The Work Out Loud framework is now the Community Engagement framework. Same great ideas, new community-focused title.
How do you measure engagement? or culture? The state of the art in measuring engagement is to measure click-throughs. That’s not asking very much. And it certainly won’t get you to collaboration, co-creation or innovation. Far too often engagement is thought of as one specific activity and therefore a switch; either someone is engaged or they are not.
The reality is far more nuanced.
In communities, viewing and clicking on content is not enough to build relationships or community value. Unless community managers can create a culture that makes individuals feel comfortable enough to share their experiences, answer other people’s questions and ask their own questions, the community will fail.
The Community Roundtable's Community Engagement Framework is our tool that articulates four stages of culture change, and documents how cultures move from transactional relationships to collaborative relationships that allow people to explore out loud, a core attribute of collaborative and innovative cultures.
Communities, managed well, are the mechanisms to establish and extend social trust, which is required for broad and deep engagement. By breaking down engagement behaviors into four categories, the Community Engagement Framework allows organizations to measure their culture, understanding what percent of their constituents are:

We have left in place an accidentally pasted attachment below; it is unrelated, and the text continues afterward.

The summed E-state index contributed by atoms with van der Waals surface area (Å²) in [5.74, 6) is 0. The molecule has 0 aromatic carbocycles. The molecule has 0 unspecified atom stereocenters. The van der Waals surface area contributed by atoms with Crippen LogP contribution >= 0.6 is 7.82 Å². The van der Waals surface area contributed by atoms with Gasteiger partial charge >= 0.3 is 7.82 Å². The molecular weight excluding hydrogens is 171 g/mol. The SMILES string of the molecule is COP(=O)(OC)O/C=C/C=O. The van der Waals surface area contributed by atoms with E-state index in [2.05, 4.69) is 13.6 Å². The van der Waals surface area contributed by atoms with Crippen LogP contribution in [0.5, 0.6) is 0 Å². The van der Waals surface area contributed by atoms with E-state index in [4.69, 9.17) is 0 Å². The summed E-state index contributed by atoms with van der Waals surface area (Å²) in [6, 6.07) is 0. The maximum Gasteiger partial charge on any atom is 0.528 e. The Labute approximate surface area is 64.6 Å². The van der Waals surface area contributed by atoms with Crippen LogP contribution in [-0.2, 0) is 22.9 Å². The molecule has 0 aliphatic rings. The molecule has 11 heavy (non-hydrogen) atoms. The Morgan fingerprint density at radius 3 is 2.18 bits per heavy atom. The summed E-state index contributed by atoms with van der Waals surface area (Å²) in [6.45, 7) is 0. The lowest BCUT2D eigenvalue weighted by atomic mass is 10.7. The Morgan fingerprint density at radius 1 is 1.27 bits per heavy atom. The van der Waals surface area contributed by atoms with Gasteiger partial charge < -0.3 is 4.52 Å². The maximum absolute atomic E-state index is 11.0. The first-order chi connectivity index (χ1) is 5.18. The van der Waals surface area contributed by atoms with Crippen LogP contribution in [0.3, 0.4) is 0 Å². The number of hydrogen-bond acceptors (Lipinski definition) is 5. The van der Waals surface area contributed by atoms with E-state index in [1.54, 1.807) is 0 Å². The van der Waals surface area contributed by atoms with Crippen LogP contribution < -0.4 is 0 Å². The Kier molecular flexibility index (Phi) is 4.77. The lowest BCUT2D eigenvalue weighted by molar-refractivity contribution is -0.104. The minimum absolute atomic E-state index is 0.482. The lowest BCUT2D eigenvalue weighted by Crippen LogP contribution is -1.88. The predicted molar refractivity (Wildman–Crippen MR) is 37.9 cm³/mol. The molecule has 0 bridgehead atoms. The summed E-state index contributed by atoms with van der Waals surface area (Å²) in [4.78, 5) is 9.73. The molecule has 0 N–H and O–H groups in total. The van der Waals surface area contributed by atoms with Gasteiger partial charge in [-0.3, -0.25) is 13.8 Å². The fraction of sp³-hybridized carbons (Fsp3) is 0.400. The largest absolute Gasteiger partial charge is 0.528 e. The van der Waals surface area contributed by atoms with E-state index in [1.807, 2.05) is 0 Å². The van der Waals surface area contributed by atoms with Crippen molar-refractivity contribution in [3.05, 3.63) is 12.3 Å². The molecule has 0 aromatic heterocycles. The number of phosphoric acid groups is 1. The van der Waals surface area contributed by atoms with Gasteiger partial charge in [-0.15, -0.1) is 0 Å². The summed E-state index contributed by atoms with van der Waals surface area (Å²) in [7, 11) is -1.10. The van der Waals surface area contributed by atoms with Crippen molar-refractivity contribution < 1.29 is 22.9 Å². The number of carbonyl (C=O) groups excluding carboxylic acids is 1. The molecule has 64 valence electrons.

- Asking & Answering
By measuring what percentage of a community is exhibiting each of these behaviors and in what volume, you can see how passive, reactive, open or proactive the culture is. Does the culture support only passive and reactive behavior or do individuals feel confident enough to take ownership of problems and solutions? You can see that in the prevalence of questions and open-ended explorations.
Community managers use this data to prioritize and focus their approach – creating programming and engagement strategies to nudge the community incrementally along the engagement curve, ensuring social validation and rewards along the way. As behavior in the community changes so too does the management approach.
Culture is often thought of as something vague that can’t really be measured. But community managers see it every day in the way people are willing to interact with each other when they are not required to do so. That is very telling of how generous, supportive, open, caring and innovative the culture is – and it can be measured. By measuring the culture, you can also then measure the effectiveness of its leadership. This can be done for one small community or for an entire network. It can be done across multiple channels. And it can be done for an entire organization or its customer ecosystem.